It’s been fun watching the progress of our young artichoke plants with their silvery foliage.
Well, it was fun until about a week ago when I noticed black areas along the stems of two of the lovely plants and looked closer to see hundreds of aphids! ICK. The black netting is protection against chickens who would dig up this bed mercilessly.
Aphids feed by sucking the plant’s juices at the same time as they inject their toxic saliva into the plant. The plant may eventually weaken, become stunted and even die. The aphids may also transmit diseases to their host plant.
One might think that introducing a bunch of ladybugs could control the aphids organically, but the problem is I’ve seen ants, too. Aphids in the garden are often followed by ants. Ants would protect the aphids against ladybugs because they work for a special food that the aphids produce called honeydew which is sticky sweet and the ants’ favorite.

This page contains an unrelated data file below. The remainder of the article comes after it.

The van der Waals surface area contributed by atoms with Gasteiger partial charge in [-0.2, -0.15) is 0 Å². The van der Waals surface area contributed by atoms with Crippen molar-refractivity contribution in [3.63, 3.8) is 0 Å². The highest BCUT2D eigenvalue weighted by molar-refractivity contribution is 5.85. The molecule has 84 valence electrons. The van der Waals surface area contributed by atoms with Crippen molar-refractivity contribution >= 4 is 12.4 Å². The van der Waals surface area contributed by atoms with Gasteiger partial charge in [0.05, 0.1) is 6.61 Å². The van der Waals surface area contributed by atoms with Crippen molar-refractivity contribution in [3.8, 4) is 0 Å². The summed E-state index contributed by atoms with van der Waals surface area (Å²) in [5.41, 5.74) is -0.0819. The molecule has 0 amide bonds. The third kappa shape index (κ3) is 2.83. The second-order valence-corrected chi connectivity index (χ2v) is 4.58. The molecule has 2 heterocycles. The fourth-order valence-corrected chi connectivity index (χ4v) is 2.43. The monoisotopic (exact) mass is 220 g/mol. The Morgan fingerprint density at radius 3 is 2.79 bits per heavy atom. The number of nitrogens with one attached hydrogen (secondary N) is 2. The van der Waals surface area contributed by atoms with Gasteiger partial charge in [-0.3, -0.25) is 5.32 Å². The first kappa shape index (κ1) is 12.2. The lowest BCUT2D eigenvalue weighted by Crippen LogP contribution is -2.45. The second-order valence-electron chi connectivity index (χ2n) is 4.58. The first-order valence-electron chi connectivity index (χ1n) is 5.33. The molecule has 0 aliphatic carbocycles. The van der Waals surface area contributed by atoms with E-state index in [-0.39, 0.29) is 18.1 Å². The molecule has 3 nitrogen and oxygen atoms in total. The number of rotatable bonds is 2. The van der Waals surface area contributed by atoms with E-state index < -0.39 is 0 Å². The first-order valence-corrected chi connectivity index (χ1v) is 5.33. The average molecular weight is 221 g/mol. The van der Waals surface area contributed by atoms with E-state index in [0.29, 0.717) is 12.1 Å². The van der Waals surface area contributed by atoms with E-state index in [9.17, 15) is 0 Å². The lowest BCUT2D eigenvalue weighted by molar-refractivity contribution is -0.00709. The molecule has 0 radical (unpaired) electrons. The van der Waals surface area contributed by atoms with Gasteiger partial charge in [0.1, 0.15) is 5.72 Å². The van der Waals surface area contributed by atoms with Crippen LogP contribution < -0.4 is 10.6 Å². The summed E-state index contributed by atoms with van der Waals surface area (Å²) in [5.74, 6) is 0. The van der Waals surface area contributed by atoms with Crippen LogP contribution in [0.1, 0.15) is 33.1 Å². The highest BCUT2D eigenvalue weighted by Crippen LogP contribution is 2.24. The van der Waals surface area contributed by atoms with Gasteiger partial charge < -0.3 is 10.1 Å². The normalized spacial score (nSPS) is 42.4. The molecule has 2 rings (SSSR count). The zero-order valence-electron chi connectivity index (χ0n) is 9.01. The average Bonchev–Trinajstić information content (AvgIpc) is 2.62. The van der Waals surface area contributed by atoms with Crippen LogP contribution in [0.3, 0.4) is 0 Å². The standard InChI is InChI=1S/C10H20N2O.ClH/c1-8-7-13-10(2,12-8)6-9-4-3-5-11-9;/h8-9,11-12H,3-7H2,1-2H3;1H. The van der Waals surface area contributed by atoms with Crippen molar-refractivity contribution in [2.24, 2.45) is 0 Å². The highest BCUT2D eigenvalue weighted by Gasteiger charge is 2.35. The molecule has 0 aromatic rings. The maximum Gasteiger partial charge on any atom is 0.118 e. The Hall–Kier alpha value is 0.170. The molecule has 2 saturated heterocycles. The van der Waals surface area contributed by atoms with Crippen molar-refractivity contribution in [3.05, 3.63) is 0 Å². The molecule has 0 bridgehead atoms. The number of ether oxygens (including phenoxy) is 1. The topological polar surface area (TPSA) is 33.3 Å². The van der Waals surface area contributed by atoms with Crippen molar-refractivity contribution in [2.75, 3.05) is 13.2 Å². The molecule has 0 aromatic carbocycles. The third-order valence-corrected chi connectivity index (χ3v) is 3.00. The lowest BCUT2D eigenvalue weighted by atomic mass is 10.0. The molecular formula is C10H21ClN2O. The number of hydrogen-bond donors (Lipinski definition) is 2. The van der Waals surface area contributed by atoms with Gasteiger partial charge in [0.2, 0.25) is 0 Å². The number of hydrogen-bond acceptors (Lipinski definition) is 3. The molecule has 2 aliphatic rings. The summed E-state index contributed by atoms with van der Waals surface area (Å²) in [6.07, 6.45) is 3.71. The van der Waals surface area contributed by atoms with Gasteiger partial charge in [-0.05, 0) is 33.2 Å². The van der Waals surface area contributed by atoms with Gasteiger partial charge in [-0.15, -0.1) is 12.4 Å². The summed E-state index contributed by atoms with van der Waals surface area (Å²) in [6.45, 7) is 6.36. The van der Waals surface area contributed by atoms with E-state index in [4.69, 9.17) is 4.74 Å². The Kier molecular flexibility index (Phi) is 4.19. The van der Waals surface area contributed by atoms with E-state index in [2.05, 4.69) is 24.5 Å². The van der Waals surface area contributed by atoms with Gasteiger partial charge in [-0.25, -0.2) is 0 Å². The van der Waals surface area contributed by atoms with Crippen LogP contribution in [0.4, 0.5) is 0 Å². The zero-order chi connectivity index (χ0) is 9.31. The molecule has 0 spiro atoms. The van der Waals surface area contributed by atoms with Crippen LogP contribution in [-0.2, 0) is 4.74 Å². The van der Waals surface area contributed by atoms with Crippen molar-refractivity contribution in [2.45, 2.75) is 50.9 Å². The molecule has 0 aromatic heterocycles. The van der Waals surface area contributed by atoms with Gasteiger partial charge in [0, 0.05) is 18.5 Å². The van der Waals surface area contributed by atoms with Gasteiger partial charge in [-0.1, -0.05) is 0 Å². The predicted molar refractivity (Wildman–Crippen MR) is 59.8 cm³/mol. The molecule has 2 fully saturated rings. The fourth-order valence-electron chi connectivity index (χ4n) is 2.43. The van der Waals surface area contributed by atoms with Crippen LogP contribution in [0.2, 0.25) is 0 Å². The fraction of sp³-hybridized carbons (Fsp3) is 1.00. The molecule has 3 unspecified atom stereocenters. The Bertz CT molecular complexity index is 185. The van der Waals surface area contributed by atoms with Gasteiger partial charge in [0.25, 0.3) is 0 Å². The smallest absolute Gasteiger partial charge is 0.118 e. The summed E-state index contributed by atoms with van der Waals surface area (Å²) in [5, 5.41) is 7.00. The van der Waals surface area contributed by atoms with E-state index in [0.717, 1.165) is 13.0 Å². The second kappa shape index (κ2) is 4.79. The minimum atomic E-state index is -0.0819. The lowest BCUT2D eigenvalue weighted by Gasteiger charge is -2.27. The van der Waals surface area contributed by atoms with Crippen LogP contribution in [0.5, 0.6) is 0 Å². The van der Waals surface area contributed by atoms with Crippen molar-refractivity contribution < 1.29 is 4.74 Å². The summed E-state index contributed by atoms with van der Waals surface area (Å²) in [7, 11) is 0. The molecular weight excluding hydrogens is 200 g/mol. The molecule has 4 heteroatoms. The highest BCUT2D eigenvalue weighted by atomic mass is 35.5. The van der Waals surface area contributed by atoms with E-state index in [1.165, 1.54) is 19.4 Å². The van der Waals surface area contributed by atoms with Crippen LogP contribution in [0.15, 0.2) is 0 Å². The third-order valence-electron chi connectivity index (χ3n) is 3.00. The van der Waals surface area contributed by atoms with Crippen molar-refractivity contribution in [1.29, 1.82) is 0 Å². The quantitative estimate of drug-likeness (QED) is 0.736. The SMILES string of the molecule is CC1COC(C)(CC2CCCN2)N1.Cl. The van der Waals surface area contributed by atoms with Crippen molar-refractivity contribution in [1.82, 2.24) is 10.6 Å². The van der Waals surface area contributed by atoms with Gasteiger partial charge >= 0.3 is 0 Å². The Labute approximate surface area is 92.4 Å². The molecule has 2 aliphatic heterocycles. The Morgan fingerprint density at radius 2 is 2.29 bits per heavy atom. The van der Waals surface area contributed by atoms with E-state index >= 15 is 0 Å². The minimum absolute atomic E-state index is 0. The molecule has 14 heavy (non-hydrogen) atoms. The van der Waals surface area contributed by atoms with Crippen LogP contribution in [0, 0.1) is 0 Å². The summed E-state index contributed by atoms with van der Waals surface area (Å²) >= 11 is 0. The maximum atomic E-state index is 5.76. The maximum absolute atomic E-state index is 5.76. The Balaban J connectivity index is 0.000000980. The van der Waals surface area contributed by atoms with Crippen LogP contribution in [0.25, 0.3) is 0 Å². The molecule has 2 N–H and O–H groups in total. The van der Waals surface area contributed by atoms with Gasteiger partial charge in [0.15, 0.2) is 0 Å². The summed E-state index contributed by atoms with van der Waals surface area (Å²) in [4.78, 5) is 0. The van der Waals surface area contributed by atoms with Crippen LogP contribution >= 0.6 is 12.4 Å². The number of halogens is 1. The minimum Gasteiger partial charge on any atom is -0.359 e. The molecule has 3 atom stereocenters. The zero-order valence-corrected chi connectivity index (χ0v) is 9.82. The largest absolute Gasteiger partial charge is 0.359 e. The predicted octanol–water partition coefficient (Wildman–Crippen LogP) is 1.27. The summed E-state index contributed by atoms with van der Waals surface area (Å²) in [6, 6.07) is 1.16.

Since we are organic gardeners, we don’t use pesticides at Coppertop. A strong blast of water from this BugBlaster (a gift a while back from a sister and tucked away) will usually get rid of aphids.
It did a good job on the first attempt, as shown here. Quite a difference!
One thing to be aware of is the BugBlaster doesn’t work like the “jet” setting on a typical sprayer, but instead as a 360-degree finer water blast, which I would have seen if I read the fine print. It blasted me on the first go around.
It is suggested that you spray every other day in the morning, allowing the plants to dry in the sun. To be certain I have the problem under control, I also made a spray of Dr. Bronner’s Peppermint Pure Castile Soap (2 Tbls per sprayer bottle) to apply to the artichoke plants tomorrow.
A trusted source informed me that it’s fine to let the artichoke buds go to flower their first year to gather strength for the plant for future years’ harvests, a bit like our asparagus. Good thing, since after seeing the aphids suck the life out of the plants I may have lost my taste for artichokes.